DLJ Long Term Investment Corporation v. Dina Khublall a/k/a Jeana Khublall
Claim Number: FA0202000104598
Complainant is DLJ Long Term Investment Corporation, Chicago, IL (“Complainant”) represented by James E. Griffith, of McDermott, Will & Emery. Respondent is Dina Khublall, Brooklyn, NY (“Respondent”).
REGISTRAR AND DISPUTED DOMAIN NAME
The domain name at issue is <dljgroup.com>, registered with Register.com.
The undersigned certifies that he has acted independently and impartially and to the best of his knowledge, has no known conflict in serving as Panelist in this proceeding.
Hon. Ralph Yachnin as Panelist.
Complainant submitted a Complaint to the National Arbitration Forum (the “Forum”) electronically on February 13, 2002; the Forum received a hard copy of the Complaint on February 14, 2002.
On February 14, 2002, Register.com confirmed by e-mail to the Forum that the domain name <dljgroup.com> is registered with Register.com and that Respondent is the current registrant of the name. Register.com has verified that Respondent is bound by the Register.com registration agreement and has thereby agreed to resolve domain-name disputes brought by third parties in accordance with ICANN’s Uniform Domain Name Dispute Resolution Policy (the “Policy”).
On February 18, 2002, a Notification of Complaint and Commencement of Administrative Proceeding (the “Commencement Notification”), setting a deadline of March 11, 2002 by which Respondent could file a Response to the Complaint, was transmitted to Respondent via e-mail, post and fax, to all entities and persons listed on Respondent’s registration as technical, administrative and billing contacts, and to email@example.com by e-mail.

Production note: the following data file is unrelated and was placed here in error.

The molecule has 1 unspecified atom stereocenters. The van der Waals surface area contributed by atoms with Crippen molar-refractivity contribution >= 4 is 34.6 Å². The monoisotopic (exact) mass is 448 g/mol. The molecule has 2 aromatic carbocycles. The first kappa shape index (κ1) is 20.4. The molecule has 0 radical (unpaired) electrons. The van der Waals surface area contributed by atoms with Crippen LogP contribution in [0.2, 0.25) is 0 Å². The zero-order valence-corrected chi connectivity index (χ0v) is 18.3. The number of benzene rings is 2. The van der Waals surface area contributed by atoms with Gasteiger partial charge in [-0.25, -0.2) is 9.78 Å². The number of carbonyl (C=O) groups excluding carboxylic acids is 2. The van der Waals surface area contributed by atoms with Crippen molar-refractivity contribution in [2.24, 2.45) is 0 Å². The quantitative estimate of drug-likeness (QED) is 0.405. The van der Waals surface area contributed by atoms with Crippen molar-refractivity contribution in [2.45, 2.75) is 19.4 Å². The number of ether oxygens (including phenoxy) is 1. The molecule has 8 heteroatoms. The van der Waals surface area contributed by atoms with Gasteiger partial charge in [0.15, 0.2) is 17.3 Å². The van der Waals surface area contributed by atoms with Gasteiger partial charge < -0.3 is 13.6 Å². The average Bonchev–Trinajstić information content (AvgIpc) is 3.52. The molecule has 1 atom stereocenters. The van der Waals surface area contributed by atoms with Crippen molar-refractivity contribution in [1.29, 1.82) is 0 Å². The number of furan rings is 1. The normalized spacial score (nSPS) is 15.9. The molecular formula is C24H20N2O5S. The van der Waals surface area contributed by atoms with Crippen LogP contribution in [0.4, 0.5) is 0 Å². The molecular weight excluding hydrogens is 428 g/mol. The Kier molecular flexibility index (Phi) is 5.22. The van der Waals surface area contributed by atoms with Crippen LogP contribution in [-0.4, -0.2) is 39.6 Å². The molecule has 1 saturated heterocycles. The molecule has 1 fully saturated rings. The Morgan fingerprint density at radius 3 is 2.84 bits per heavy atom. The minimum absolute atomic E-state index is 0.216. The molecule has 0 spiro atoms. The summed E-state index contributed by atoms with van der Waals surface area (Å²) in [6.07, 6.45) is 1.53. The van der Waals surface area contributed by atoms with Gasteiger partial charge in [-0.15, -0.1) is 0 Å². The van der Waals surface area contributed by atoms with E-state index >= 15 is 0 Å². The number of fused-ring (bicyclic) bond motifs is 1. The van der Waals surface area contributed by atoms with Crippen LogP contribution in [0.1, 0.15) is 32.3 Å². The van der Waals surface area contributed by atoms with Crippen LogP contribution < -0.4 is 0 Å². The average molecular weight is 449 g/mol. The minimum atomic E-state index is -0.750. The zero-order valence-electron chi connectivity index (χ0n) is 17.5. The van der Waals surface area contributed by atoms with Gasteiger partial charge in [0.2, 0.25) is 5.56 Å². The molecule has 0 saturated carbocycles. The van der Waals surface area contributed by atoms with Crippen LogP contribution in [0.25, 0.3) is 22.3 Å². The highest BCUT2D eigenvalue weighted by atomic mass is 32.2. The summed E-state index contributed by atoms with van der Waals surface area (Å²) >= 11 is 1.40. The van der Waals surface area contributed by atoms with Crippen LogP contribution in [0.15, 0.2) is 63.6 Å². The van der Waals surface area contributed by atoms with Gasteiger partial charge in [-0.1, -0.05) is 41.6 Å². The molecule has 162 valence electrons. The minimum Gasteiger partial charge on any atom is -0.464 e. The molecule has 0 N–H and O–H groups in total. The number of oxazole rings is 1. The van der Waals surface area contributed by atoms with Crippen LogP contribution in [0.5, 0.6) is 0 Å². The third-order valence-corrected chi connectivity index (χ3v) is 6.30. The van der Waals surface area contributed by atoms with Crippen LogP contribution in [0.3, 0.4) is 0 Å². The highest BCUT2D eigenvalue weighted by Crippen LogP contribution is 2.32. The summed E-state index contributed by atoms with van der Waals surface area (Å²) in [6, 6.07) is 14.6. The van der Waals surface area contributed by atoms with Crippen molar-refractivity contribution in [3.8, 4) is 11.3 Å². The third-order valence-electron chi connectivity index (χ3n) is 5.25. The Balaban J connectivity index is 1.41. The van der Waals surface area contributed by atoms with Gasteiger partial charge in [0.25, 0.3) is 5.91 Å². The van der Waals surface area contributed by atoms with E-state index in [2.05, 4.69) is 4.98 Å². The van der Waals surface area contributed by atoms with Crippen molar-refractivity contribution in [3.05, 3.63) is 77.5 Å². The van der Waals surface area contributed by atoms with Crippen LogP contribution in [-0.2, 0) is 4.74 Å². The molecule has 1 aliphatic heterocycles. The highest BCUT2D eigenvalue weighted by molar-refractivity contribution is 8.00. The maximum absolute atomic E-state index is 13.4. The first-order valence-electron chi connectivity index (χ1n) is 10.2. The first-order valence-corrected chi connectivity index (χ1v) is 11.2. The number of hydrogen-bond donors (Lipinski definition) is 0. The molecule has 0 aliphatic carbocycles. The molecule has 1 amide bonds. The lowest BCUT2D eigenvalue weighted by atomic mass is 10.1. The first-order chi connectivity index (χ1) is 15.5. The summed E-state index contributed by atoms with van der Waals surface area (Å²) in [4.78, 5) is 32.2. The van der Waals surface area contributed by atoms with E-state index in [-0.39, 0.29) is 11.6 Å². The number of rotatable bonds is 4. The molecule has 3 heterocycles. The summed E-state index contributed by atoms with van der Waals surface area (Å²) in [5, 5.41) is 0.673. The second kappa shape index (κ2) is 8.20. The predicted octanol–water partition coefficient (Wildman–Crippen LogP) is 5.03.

Having received no Response from Respondent, using the same contact details and methods as were used for the Commencement Notification, the Forum transmitted to the parties a Notification of Respondent Default.
On March 18, 2002, pursuant to Complainant’s request to have the dispute decided by a single-member Panel, the Forum appointed Hon. Ralph Yachnin as Panelist.
Having reviewed the communications records, the Administrative Panel (the “Panel”) finds that the Forum has discharged its responsibility under Paragraph 2(a) of the Rules for Uniform Domain Name Dispute Resolution Policy (the “Rules”) “to employ reasonably available means calculated to achieve actual notice to Respondent.” Therefore, the Panel may issue its decision based on the documents submitted and in accordance with the ICANN Policy, ICANN Rules, the Forum’s Supplemental Rules and any rules and principles of law that the Panel deems applicable, without the benefit of any Response from Respondent.
Complainant requests that the domain name be transferred from the Respondent to the Complainant.
The <dljgroup.com> domain name is identical to Complainant's DLJ mark.
Respondent has no rights or legitimate interests in the disputed domain name.
Respondent registered and used the disputed domain name in bad faith.
Respondent failed to submit a Response.
Since 1959, Complainant has used the DLJ mark in commerce in connection with the sale and offering of broker and dealer services, lender services, underwriting securities, investment banking, and financial consulting. DLJ is an abbreviation of Complainant's name, "Donaldson, Lufkin & Jenrette." Complainant's mark has accumulated significant goodwill as a result of its longstanding and continuous use. Complainant registered the DLJ mark with the United States Patent and Trademark Office. The DLJ mark is Registration Number 2,347,975 on the Principal Register.
Respondent registered the disputed domain name on August 30, 2000. Respondent put the domain name up for sale immediately by registering the domain name as "Dina Khublall-This Domain Name is For Sale!" Complainant sent a cease and desist letter to Respondent who answered by offering to transfer the domain name to Complainant if it could be "fully reimbursed." Complainant offered Respondent $70.00 to cover the cost of registration associated with the domain name. Respondent refused this offer and demanded $1020.00. Respondent asserted that this number was a reflection of its actual expenses but never provided a record of these expenses to Complainant. Respondent is not using the domain name in connection with an active website, even though it has held the disputed domain for over a year and a half.